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Intertrust fined $4.2M over AML failings


(CNS): One of Cayman’s leading corporate service firms has been fined more than CI$4.2 million for breaches of anti-money laundering regulations. CIMA said the fine was imposed because of the company’s “pervasive and protracted history of non-compliance” with AML rules and its failure to remediate the breaches. CIMA said Intertrust had failed to verify the sources of funds, get documentary evidence on the nature of their clients’ business, identify beneficial ownership, accurately consider risk or properly monitor clients.

In a public notice posted on its website Thursday that revealed the whopping fine, CIMA said the sanction was imposed following a recent on-site inspection and after similar failings had been identified during previous visits. The regulator also implied that this was a warning to other firms as it would ensure compliance with the enhanced regulatory regime.

In an email circulated to clients in the wake of the publicly disclosed fine, Intertrust said it would appeal. It said the fine had been imposed in regard “to aspects of our client due diligence and know your client (KYC) records”, and that CIMA had increased the scrutiny on local service providers after Cayman wound up on the Financial Action Task Force (FATF) grey list.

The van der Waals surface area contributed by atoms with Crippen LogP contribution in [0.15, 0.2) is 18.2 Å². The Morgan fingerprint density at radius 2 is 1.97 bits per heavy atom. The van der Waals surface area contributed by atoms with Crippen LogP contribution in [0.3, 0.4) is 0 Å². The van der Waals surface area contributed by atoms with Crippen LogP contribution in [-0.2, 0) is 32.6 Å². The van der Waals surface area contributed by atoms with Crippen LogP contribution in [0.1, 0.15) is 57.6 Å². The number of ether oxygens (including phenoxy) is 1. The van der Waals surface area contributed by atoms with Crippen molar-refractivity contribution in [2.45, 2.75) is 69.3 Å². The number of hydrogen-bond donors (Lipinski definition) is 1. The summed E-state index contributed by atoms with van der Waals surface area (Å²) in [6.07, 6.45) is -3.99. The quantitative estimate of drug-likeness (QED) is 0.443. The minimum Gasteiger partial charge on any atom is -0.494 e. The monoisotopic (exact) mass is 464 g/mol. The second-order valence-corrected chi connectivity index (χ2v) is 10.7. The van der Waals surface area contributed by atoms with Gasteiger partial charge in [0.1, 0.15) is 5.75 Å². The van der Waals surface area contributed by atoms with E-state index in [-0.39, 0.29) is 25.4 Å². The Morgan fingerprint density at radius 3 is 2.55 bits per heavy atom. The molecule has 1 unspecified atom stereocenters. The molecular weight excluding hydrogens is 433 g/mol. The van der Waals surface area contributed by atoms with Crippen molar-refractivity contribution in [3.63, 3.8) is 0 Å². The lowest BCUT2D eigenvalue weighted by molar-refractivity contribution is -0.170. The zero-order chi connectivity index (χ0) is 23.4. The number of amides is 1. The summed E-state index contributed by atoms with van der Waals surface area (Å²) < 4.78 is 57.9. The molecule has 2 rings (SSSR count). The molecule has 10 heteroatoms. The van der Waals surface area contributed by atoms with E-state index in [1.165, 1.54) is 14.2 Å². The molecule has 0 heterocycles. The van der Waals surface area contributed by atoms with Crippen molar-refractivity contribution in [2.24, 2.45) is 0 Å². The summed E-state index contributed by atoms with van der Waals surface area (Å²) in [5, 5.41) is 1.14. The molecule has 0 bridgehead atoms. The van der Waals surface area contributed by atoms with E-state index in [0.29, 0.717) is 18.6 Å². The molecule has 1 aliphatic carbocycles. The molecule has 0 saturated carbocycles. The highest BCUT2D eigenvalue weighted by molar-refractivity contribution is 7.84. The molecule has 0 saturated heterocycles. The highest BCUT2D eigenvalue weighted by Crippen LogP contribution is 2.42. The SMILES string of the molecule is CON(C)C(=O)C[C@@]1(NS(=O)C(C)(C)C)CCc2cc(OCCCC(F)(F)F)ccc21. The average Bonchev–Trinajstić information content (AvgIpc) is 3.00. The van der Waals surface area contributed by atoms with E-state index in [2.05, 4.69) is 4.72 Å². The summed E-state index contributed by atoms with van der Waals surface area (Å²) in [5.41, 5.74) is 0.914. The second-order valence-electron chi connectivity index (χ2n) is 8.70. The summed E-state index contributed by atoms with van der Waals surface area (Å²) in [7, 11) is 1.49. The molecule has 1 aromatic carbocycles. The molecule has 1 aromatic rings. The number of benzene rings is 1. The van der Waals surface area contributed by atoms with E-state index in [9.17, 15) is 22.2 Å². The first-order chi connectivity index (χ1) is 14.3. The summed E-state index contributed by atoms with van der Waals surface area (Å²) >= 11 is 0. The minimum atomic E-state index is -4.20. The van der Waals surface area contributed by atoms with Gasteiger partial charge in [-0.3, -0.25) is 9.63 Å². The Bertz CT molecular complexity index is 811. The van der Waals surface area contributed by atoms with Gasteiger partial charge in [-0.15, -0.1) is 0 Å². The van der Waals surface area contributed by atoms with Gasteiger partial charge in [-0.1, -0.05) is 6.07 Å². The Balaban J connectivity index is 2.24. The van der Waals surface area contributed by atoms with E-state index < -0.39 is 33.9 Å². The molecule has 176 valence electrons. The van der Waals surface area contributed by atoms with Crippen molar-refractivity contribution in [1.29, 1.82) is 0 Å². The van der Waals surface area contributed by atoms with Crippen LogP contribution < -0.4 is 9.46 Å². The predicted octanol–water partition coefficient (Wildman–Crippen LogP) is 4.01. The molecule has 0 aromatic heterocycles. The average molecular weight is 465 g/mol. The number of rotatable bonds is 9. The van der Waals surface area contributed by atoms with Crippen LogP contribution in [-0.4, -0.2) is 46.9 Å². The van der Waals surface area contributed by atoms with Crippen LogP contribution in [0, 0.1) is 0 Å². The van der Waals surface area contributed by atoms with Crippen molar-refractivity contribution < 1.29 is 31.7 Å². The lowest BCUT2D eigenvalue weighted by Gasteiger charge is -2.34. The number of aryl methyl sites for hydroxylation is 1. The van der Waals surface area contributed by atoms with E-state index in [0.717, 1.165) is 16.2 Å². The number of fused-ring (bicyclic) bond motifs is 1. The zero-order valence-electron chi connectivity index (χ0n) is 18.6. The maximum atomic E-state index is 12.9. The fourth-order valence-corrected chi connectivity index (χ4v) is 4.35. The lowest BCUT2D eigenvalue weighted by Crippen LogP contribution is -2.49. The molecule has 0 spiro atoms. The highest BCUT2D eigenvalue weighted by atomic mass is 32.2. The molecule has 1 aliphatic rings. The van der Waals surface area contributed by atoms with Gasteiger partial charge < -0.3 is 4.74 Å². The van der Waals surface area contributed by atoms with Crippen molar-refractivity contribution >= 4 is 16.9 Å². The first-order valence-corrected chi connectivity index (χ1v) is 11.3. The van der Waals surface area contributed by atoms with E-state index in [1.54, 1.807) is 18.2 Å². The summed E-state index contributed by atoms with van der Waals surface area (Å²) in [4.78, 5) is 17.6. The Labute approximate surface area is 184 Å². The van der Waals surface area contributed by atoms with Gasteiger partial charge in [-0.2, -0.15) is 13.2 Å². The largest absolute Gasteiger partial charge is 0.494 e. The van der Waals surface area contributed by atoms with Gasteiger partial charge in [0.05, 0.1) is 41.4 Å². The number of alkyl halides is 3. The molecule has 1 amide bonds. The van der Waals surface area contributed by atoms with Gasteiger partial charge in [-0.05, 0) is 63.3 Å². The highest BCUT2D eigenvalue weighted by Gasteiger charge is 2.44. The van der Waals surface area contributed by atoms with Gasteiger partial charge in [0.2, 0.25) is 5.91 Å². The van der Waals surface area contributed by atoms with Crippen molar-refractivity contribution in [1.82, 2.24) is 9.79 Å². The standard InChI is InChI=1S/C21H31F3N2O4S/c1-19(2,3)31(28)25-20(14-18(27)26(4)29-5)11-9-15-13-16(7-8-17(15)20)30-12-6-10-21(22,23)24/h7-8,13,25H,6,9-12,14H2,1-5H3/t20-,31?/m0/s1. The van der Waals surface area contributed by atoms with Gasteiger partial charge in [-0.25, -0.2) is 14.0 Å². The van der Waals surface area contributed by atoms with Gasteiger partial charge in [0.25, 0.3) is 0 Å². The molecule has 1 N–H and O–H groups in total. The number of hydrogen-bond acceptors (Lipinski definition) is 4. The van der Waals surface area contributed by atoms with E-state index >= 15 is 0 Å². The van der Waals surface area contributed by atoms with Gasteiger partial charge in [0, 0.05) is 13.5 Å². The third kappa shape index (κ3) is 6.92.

“The administrative fine we have received relates to historical remediation plans we had already been working with CIMA to address by putting enhanced local customer due diligence and KYC measures in place,” MD Daniel Jaffe said in the email. “As part of our next steps we will be working with our Counsel and following an appeals process in response to the fine so we can reach a balanced conclusion.”

The news that Intertrust is facing such a large fine comes after Maples revealed that it intends to seek a judicial review regarding how the regulator is applying the new more stringent regulations on its business.

One of the main reasons that Cayman was grey-listed was due to a lack of enforcement and reluctance to pursue prosecutions against those in the financial services sector. CIMA, which has historically been accused of reticence when it comes to scrutiny of the offshore sector, appears to be upping its game.

In the notice regarding the Intertrust fine, the regulator said it was important that firms had the necessary policies in place and complied with regulation to prevent Cayman-based entities being used as conduits for financial crime. CIMA said it would be vigilant in its enforcement of the AML rules.

Meanwhile, Jaffe claimed Intertrust was “absolutely committed to… ensuring that we continue to maintain the highest standards of compliance with the Cayman Islands stringent regulatory framework through our important role as gatekeeper.”